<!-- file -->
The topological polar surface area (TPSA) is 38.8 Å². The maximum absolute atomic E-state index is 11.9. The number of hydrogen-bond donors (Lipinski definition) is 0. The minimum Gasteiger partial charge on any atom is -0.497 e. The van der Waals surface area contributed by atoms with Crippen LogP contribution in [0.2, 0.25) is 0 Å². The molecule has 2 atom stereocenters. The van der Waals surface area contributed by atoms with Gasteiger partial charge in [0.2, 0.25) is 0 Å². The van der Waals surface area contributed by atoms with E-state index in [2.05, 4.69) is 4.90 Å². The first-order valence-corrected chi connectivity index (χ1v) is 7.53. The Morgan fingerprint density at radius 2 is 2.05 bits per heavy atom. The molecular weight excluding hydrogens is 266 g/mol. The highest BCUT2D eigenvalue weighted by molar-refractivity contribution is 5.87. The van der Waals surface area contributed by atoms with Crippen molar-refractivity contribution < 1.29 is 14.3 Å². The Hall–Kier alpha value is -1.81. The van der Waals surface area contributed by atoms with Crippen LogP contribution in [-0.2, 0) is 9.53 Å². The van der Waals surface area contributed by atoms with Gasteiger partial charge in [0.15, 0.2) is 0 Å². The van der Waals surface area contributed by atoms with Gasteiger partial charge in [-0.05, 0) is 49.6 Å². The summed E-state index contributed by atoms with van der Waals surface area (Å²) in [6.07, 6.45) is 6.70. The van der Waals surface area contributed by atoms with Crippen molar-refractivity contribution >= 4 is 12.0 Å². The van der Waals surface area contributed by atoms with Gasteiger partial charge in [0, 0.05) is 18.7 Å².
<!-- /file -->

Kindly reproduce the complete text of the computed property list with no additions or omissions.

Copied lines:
The topological polar surface area (TPSA) is 38.8 Å². The maximum absolute atomic E-state index is 11.9. The number of hydrogen-bond donors (Lipinski definition) is 0. The minimum Gasteiger partial charge on any atom is -0.497 e. The van der Waals surface area contributed by atoms with Crippen LogP contribution in [0.2, 0.25) is 0 Å². The molecule has 2 atom stereocenters. The van der Waals surface area contributed by atoms with Gasteiger partial charge in [0.2, 0.25) is 0 Å². The van der Waals surface area contributed by atoms with E-state index in [2.05, 4.69) is 4.90 Å². The first-order valence-corrected chi connectivity index (χ1v) is 7.53. The Morgan fingerprint density at radius 2 is 2.05 bits per heavy atom. The molecular weight excluding hydrogens is 266 g/mol. The highest BCUT2D eigenvalue weighted by molar-refractivity contribution is 5.87. The van der Waals surface area contributed by atoms with Crippen molar-refractivity contribution < 1.29 is 14.3 Å². The Hall–Kier alpha value is -1.81. The van der Waals surface area contributed by atoms with Crippen LogP contribution in [-0.2, 0) is 9.53 Å². The van der Waals surface area contributed by atoms with Gasteiger partial charge in [0.15, 0.2) is 0 Å². The van der Waals surface area contributed by atoms with Gasteiger partial charge in [-0.05, 0) is 49.6 Å². The summed E-state index contributed by atoms with van der Waals surface area (Å²) in [6.07, 6.45) is 6.70. The van der Waals surface area contributed by atoms with Crippen molar-refractivity contribution >= 4 is 12.0 Å². The van der Waals surface area contributed by atoms with Gasteiger partial charge in [0, 0.05) is 18.7 Å².